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CFO: Discovery+ SVOD Strong Out the Gate; Eyeing Tokyo, Beijing Olympics to Jumpstart Euro Debut

Upstart subscription streaming video service Discovery+ ended February with a projected 12 million subscribers since launching Jan. 4. The $4.99 monthly service with ads, $6.99 without, offers streaming access to Discovery’s portfolio of branded programming including Discovery Channel, HGTV, Food Network, TLC, Investigation Discovery, Travel Channel, MotorTrend, Animal Planet, Science Channel, and the forthcoming multi-platform joint venture with Chip and Joanna Gaines, Magnolia Network, as well as OWN: Oprah Winfrey Network in the United States.

Discovery CFO Gunnar Wiedenfels

Speaking March 8 on the virtual Deutsche Bank’s Media, Internet & Telecom Conference, CFO Gunnar Wiedenfels said the SVOD has performed as expected in the U.S., with plans to launch abroad ongoing.

“It’s early days, but everything we’ve seen so far has just been super encouraging,” Wiedenfels said. “Top to bottom there’s not one metric that’s disappointing. The engagement metrics are looking very strong. We’re making more money on our direct-to-consumer subs two months here out of the gate and we have significant growth potential, and I think pricing potential.”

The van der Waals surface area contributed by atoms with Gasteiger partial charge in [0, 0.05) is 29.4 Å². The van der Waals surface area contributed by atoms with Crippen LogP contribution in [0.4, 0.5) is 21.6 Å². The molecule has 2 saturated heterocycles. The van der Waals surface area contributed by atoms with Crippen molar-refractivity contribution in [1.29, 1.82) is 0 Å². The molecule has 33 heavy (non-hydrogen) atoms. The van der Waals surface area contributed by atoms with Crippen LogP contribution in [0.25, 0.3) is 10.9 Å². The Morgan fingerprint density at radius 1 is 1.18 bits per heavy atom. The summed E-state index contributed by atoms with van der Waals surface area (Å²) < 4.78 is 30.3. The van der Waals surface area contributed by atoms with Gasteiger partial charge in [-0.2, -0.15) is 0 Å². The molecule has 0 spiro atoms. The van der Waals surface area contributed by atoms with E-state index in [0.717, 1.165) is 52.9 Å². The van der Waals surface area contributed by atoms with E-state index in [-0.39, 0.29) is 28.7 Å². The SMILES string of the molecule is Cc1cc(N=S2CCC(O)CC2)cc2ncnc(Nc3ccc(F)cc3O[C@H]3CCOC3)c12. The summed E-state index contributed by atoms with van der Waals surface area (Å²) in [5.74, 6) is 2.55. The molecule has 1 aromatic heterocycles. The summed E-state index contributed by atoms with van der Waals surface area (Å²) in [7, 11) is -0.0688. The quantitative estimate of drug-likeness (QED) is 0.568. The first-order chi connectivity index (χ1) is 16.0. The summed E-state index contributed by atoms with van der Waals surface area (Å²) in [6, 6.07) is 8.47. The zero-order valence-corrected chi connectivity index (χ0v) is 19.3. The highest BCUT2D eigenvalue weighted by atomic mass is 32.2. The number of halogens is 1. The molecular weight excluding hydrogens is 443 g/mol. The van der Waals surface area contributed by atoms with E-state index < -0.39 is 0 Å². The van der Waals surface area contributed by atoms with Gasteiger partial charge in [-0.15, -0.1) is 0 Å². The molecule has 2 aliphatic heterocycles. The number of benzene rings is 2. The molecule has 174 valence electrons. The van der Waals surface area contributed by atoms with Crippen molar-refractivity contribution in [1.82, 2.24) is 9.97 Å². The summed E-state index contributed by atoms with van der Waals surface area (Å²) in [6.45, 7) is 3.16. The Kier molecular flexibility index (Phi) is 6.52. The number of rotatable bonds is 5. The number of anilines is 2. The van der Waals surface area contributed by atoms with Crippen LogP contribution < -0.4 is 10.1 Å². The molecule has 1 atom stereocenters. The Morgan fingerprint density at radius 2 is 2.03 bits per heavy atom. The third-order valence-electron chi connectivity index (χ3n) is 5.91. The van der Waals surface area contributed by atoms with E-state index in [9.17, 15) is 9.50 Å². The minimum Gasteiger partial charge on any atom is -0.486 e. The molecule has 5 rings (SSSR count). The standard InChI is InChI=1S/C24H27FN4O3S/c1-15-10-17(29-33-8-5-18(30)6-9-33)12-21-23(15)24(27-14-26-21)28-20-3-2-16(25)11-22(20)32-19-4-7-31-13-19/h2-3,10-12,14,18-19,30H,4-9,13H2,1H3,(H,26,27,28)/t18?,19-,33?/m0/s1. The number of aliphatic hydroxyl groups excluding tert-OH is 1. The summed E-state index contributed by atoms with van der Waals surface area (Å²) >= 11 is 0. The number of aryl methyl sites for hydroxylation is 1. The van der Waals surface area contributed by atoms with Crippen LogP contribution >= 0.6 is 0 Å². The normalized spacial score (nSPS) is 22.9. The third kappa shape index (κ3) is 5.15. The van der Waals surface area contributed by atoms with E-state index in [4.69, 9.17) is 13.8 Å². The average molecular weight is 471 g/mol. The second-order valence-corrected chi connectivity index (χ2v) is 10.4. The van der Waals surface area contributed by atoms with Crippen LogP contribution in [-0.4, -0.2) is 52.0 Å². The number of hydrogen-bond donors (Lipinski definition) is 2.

Indeed, the CFO said subscribers have watched an impressive 93% of the platform’s 55,000-episode content offering.

“It’s all super encouraging,” Wiedenfels said, adding that more than 100 advertising brands are on the platform — a tally that is expected to double in a couple months. “We’re already seeing beyond what we saw in the linear TV world in terms of viewer time and our subscriber base.”

Notably, the bulk of Discovery+ subs are enrolled in the ad-free tier — largely due to the Verizon marketing tie-in that mandates the more -expensive pricing option following a 12-month trial period.

Rollout of the platform internationally includes partnerships with Sky in the U.K., Vodafone, Saudi Telecom, etc. These deals are expected to materialize in the second quarter over a 12-month period, according to Wiedenfels.

“The Olympics [Tokyo Summer and Beijing Winter] should be one the key drivers for the international rollout this year,” he said. “We’ll see the order of magnitude, but we’re very excited about it.”

International streaming expansion has already been started by Discovery’s former Dplay video-on-demand platform that has been transformed into Discovery+. The media giant operated Dplay in Italy, Japan, Netherlands, Nordic countries and Spain.

The streaming platform is eyeing 70 million U.S. homes, and 400 million internationally. Global rollout would focus on wireless distribution via portable devices.

“We’re not talking about 700 million TV homes, we’re talking billions of connected devices,” Wiedenfels said. “Total expansion of our addressable markets.”

The CFO said rollout of the service would take longer due to individual country challenges, including timelines and existing distribution deals. Wiedenfels doesn’t think there will be a drop in linear carriage agreements with the advent of streaming video.

“We should be able to find win-win common ground in partnerships,” he said. “We have to acknowledge that the landscape is changing. These discussions are now one notch more complicated than they used to be [due to streaming]. I feel very good about and our [linear] partners are very excited.”

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